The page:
Savile Row is familiar to anyone who is even faintly familiar with the concept of a bespoke suit. The term bespoke comes from the word bespoken that can be used in a phrase such as “the suit is bespoken for ….(insert name here)”. In other words, it basically means tailor-made for a specific individual. Savile Row is a shopping street in Mayfair, central London. In this article, we’ll talk about some of the history of the street and why it is of importance.
The street itself was built sometime between 1930-1935 as part of the Burlington Estate. It was named after the wife of the 3rd Earl of Burlington by the name of Lady Dorothy Savile. In the 1800s, the nobles of the area became increasingly occupied with the thought of elegant attire and to a large extent encouraged the tailors who frequented the area. Henry Poole is known to be the father of Savile Row and this dates back to the time when he opened a second door to his late father’s tailoring operations (the second door was located on Savile Row). In 1969, the Nutters led the modernization of the street and through the 90s, some famous designers such as Richard James, Ozwald Boateng, and Timothy Everest continued in the same footsteps. In 2006, there were only 19 tailors left in the region and many complained that the increased commercialization of the area and increase in rental/land prices may drive even more tailors out of the region (this is part of the reason why the Savile Row Bespoke Association was formed – to protect the tailors of the region and their art).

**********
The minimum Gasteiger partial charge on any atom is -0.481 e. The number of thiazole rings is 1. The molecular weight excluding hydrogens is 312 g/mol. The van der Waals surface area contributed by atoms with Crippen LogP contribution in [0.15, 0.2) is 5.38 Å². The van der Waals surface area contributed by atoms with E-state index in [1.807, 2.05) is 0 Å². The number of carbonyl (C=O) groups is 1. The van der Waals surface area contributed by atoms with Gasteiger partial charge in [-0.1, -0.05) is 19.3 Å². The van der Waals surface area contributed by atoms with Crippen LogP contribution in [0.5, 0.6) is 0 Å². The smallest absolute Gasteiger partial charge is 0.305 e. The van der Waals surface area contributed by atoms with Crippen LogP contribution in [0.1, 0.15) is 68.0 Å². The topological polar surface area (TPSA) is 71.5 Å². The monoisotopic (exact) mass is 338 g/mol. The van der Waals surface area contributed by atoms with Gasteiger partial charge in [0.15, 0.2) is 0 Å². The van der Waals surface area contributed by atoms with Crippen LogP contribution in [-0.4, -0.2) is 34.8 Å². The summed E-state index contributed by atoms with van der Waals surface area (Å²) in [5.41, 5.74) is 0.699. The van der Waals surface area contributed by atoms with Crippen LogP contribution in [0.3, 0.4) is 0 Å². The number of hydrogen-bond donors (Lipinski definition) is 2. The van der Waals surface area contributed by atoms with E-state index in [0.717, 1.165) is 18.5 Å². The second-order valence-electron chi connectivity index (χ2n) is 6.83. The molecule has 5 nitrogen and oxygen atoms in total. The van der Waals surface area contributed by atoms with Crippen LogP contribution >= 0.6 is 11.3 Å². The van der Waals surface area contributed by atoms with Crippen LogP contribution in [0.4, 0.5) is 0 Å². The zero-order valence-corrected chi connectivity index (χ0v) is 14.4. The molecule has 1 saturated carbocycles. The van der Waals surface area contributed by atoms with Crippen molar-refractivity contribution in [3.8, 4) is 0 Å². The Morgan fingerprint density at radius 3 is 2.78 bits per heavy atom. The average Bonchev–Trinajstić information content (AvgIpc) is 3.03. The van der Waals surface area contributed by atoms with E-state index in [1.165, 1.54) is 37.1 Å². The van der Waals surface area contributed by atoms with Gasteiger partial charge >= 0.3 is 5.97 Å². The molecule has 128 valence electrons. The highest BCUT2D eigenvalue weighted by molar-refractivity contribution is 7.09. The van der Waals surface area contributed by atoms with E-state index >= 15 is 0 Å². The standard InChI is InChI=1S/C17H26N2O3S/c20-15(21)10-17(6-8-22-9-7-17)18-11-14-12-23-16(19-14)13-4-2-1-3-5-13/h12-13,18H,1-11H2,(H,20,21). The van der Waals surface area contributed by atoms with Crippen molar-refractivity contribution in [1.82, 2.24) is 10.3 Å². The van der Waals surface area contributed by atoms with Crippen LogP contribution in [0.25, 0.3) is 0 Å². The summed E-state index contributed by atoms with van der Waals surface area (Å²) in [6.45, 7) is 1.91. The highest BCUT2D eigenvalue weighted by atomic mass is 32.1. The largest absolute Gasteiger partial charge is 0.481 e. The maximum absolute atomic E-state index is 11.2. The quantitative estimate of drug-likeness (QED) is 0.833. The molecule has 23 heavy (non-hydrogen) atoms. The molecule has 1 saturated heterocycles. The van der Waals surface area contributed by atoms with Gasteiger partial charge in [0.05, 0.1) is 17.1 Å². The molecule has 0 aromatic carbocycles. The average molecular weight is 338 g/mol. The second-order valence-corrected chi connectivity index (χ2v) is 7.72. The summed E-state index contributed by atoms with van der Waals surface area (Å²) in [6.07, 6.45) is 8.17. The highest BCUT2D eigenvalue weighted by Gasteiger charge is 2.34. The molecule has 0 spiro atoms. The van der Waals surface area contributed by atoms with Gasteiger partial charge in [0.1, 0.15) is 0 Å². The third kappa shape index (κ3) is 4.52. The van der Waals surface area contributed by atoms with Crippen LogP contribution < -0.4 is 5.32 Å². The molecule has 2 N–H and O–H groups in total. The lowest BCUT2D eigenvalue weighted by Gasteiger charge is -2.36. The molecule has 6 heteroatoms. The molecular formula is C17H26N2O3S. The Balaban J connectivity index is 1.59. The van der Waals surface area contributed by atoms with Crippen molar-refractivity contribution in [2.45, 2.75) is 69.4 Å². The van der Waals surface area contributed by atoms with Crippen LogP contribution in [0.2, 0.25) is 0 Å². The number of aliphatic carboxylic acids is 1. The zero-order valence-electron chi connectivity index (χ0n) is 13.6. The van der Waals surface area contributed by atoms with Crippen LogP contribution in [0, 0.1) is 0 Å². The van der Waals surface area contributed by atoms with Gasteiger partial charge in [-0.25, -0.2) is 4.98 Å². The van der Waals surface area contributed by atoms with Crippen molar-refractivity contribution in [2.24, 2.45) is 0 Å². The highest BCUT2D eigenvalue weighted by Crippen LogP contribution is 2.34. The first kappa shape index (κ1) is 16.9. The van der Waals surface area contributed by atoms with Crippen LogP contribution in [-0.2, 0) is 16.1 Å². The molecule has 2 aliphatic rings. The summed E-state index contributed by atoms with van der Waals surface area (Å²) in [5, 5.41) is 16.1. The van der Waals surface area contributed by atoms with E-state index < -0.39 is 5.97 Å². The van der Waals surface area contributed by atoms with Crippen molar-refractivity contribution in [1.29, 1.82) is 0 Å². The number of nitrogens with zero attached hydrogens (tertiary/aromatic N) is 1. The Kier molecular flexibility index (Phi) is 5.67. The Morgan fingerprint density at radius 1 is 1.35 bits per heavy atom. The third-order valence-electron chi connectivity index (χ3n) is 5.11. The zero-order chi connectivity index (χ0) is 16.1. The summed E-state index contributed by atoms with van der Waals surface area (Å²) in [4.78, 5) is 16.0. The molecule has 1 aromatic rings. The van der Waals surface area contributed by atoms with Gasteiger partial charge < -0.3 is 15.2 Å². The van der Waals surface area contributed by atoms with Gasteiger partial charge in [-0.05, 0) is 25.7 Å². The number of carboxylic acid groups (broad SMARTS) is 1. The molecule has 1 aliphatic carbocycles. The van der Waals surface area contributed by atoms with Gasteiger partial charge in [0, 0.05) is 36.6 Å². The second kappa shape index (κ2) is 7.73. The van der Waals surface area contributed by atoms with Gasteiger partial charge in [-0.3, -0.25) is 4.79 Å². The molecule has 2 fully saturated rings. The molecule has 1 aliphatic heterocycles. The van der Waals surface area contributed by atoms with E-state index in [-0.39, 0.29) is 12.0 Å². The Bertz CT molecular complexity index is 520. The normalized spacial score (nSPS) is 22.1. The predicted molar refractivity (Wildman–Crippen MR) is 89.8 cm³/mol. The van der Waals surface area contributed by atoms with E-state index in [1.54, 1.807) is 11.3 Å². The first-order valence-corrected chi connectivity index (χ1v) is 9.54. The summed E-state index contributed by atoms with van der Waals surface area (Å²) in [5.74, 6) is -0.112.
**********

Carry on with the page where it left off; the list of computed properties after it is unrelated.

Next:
If you’re ever going to be in London, this is a must visit area for you. Besides visiting the diggs for some of the world’s top tailors, visiting the last spot where the Beatles performed live and the place where their Apple Corps offices were located may also add to the list of reasons on why you would want to visit the area.
If you don’t get the chance in the near future, here is a Google street view of Savile Row (it does seem to be a narrow street and there even seems to be an Abercrombie & Fitch):